Millennium Bowl Online

What are the rules for Millennium Bowl?

In December of 1998, at a house in Newtonville, IN, a star was born. Matt and Mike, college football fans, decided that simply watching bowl games was not enough.

We got our hands on the local paper (the Evansville Courier) and saw the entire lineup of college football bowl games. We thought it would be fun to play the entire schedule using EA Sports' NCAA Football 1999 on the Sony PlayStation. We proceeded to play all 24 games over the next few days, and while our efforts in playing the games were complete, sadly the recordkeeping was severely lacking.

The next season brought exciting changes. The First Annual Bowl Season, as it was known, was a moderate success, but we were not content to rest on our laurels. Noticing the popular obsession with the coming of the next millennium, or more accurately, the coming of the year before the next millennium, I had a moment of clarity: our Annual Bowl Season would be hereafter referred to as Millennium Bowl. Not only does this give elegance and importance to our ongoing bowl seasons, but it also helps to emphasize the divide between the First Annual Bowl Season and all future Millennium Bowls.

Further adding to the mystique, in December of 1999 there remained but one small sheet of paper from the First Annual Bowl Season documentation; this record has since been lost. The only fact regarding the lost text which is agreed upon is that it contained the score of each of the BCS bowl games from the First Annual Bowl Season, included among which is the infamous 1998 Orange Bowl.

The name was not the only new characteristic of Millennium Bowl, however. First, the games were played using NCAA Football 2000 on the Sony PlayStation. Second, we decided to much more extensively document the games. As stated previously, our stats from the First Annual Bowl Season were very shoddy. We recorded only the teams, bowl game, score, and which person controlled each team. In Millennium Bowl, we planned to record the score by quarter, leading rusher, receiver, and passer for each team, and any miscellaneous comments we may have about each game. We also instituted a policy barring others from directly participating in Millennium Bowls - a decision which was not well received. In fact, this caused Millennium Bowl to be referred to as - according to Nate - "horseshit." Nonetheless, the mistake of letting external parties play Millennium Bowl games had the potential of destroying the purity of the contest, much like the 1919 World Series scandal could potentially have killed professional baseball in America.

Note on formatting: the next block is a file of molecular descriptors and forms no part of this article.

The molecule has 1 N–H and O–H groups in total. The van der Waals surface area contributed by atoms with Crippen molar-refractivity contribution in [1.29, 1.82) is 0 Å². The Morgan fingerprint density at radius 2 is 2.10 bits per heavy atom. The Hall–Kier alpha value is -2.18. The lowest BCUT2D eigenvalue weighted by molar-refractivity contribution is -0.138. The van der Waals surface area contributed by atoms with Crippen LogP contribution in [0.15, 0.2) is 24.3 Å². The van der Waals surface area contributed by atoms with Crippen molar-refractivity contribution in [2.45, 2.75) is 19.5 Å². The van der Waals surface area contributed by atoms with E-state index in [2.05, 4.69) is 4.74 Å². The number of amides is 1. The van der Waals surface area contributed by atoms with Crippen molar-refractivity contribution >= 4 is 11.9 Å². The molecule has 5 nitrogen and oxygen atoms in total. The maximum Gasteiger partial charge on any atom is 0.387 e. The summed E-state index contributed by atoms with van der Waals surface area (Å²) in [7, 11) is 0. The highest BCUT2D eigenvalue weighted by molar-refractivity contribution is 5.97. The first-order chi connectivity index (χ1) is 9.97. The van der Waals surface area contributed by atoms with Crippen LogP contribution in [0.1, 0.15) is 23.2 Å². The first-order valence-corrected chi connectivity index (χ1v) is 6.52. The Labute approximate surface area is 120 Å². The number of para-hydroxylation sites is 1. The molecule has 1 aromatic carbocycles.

Millennium Bowl was an even bigger success than the First Annual Bowl Season. For the first time, there was hype leading up to a bowl season, and while not everyone shared our enthusiasm, even the most vocal opponents of Millennium Bowl grudgingly respected the warrior mentality that we poured into it.

As the autumn of 2000 approached, there was a building level of interest in Millennium Bowl III. The selection of this name was difficult. While this would be only the second incarnation of Millennium Bowl, it would be the third bowl season. We needed a name which encompassed not only the majesty of Millennium Bowl, but one that also paid due respect to the First Annual Bowl Season. The options "Millennium Bowl II" and "3rd Annual Bowl Season" were unsatisfactory; the first could cause the First Annual Bowl Season to be forgotten, the second fails to retain the power of the name "Millennium Bowl." Using the name Millennium Bowl III is a way to incorporate both the significance of the First Annual Bowl Season as well as the power of Millennium Bowl. Now, the term Millennium Bowl can be used to refer to a bowl season in general, or all seasons taken as a whole. The versatility of the name Millennium Bowl is its prime benefit.

On the horizon were some very crucial questions; questions that would direct the future of every subsequent Millennium Bowl: How much of a spectacle should it be? Are we content with our current system? Is Millennium Bowl too much, or not enough? The answers? A big spectacle. No, we are NOT content with the current system. And finally, Millennium Bowl, for all its triumphs, was simply not enough. I liken it to the pre-Constitution Articles of Confederation. Better than what preceded it, but not nearly strong enough.

As Millennium Bowl III approached, plans were laid for yet another improvement in the bowl season format. The level of statistical recording was to be greatly increased: stats included each team's rushing, passing, total offense, turnovers, 3rd and 4th down conversions, time of possession, and penalties, as well as statistics for each individual ballcarrier, receiver, and passer -- basically, every stat that the game kept track of.

When others heard of the plan, they dismissed it as too "over the top"; what they failed to realize was the extent to which Millennium Bowl III would be enhanced. In addition to extensive statistical recordkeeping, we also planned to record every game on VHS cassette. By moving the PlayStation output to the TV via a VCR, we were able to tape the games. This was not enough, though; we also set up a camcorder to record us playing the games. At first, we allowed a third party to be the Millennium Bowl cameraman, but we quickly decided against it, a decision which may have been erroneous.

What is next for Millennium Bowl? What changes will surface in Millennium Bowl IV? Only time will tell, but make sure to check back for updates!